New Brunswick

Premier Blaine Higgs warns COVID-19 rule breakers of fines over $10K, even confinement

Premier Blaine Higgs issued a stern warning Monday to any New Brunswickers still ignoring the COVID-19 state of emergency rules.

New Brunswick sees first confirmed cases of community transmission as total climbs to 68

Premier Blaine Higgs said the government made difficult decisions early, closing schools, government offices, businesses and all non-essential services to flatten the curve and reduce the spread of COVID-19. (CBC)

Premier Blaine Higgs issued a stern warning Monday to any New Brunswickers still ignoring the COVID-19 state of emergency rules.

"We will continue to ramp this up in terms of enforcement to ensure compliance," he told reporters during the briefing in Fredericton.

That could include fines of more than $10,000 and "in extreme cases, it could lead to confinement," he said.

Higgs' comments came the same day New Brunswick's chief medical officer of health Dr. Jennifer Russell announced COVID-19 is now spreading through community transmission.

Until recently, all of the cases of the viral infection have been directly or indirectly related to travel, but there are now cases in health zones 1, 2 and 4 (the Moncton, Saint John and Edmundston regions) that can't be linked to travel, she said.

There are other possible cases of community spread under investigation in other regions, she said. But she declined to disclose any specifics

Russell also announced two new confirmed cases of COVID-19, bringing the province's total to 68.

The new cases include an individual in their 30s in Zone 2, the Saint John region, and an individual in their 60s in Zone 3, the Fredericton region.

Higgs said while most people understand the province is under a state of emergency, with widespread school and business closures, restrictions on public gatherings and new interprovincial checkpoints to try to control the spread of the virus, there are still people "putting us all at risk.

"There have been stories in the media over the past week about people engaging in unacceptable behaviour that puts residents, essential workers and first responders in danger."

More than 100 vehicles at beach

He called reports of more than 100 vehicles being parked at New River Beach near Saint John over the weekend "disappointing at the very least."

He reiterated that parks, beaches, playgrounds and other typical gathering places are closed to the public. Municipal parks for the most part have stayed open during the outbreak, but provincial and national parks are closed.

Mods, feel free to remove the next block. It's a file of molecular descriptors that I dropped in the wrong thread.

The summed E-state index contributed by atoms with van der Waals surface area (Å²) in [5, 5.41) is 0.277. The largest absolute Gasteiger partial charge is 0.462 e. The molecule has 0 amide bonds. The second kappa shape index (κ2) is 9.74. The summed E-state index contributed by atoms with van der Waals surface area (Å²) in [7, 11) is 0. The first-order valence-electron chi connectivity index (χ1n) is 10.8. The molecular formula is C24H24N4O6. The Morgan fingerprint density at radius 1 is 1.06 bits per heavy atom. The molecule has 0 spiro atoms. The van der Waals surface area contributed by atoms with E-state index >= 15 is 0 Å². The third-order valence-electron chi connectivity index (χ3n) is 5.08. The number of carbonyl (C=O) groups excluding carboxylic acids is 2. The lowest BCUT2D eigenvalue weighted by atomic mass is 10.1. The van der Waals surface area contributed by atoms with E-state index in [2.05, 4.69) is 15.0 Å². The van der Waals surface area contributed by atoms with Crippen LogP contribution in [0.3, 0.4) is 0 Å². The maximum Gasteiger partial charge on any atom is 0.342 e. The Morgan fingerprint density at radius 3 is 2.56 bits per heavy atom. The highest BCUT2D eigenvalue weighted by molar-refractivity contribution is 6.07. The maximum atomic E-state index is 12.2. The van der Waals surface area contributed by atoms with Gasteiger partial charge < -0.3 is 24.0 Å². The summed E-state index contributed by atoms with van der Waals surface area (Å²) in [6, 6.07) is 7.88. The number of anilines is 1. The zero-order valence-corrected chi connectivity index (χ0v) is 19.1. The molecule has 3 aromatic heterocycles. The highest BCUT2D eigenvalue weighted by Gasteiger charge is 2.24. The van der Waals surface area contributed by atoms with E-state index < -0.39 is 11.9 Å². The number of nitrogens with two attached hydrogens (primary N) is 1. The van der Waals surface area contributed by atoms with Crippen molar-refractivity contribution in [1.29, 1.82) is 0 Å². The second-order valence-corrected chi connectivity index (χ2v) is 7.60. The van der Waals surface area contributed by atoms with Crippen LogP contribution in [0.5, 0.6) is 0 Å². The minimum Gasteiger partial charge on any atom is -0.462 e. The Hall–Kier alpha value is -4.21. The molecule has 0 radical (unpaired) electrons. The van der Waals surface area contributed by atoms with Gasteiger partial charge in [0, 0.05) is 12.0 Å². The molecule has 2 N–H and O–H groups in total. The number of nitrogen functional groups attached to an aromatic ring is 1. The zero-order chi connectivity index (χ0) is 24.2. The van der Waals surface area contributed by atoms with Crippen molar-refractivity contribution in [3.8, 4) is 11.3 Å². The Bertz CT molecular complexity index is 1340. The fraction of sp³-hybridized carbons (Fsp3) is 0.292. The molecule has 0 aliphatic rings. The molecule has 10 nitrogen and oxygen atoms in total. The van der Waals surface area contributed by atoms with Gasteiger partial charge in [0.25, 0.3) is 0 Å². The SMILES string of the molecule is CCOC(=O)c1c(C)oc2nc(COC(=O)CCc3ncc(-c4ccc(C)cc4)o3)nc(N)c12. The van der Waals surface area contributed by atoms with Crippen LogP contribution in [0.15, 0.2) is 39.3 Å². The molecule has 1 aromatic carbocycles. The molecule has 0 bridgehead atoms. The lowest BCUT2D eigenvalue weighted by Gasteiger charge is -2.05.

Higgs said he isn't aware of any fines being issued over the weekend but said the province has notified the authorities.

"I assure you, if there's a lineup of cars there in the coming days, there will be fines, there will be warnings, there will be tickets, there will be enforcement because we are not going to continue to let this pandemic spread throughout our province because some people refuse to take it seriously and are allowing others to be at risk because of it."

Higgs said he understands people want to be outside in the nice weather, but they need to understand they're putting themselves and others "in harm's way."

Everyone has a responsibility to keep themselves and others safe and must take that responsibility "very seriously," he stressed.

93 vehicles turned away

At the screening checkpoints set up at provincial borders last week, public safety officers have stopped more than 2,500 to date, said Higgs.

This includes close to 1,700 commercial vehicles and 210 vehicles carrying New Brunswickers instructed to self-isolate for 14 days.

Officers also stopped 93 vehicles attempting to travel unnecessarily. "These vehicles were turned away," Higgs said.

Again, the premier said he was not aware of any particular charges being laid.

But "if we see a continued … non-compliance of the rules then fines will be implemented, we will charge individuals," he said.

"This is a matter of health and safety to not only the individuals that are in non-compliance but to the many people that they might come in contact with."

The officers, which include a "broad range" of RCMP, Public Safety, Natural Resources and Emergency Measures Organization officials, will be following up with those who are supposed to be self-isolating to ensure compliance, said Higgs.

"If we find cases where they are not following our isolation, then we would go the next step with charges."

Officers are also investigating 250 cases of non-compliance under the state of emergency declaration, he added.

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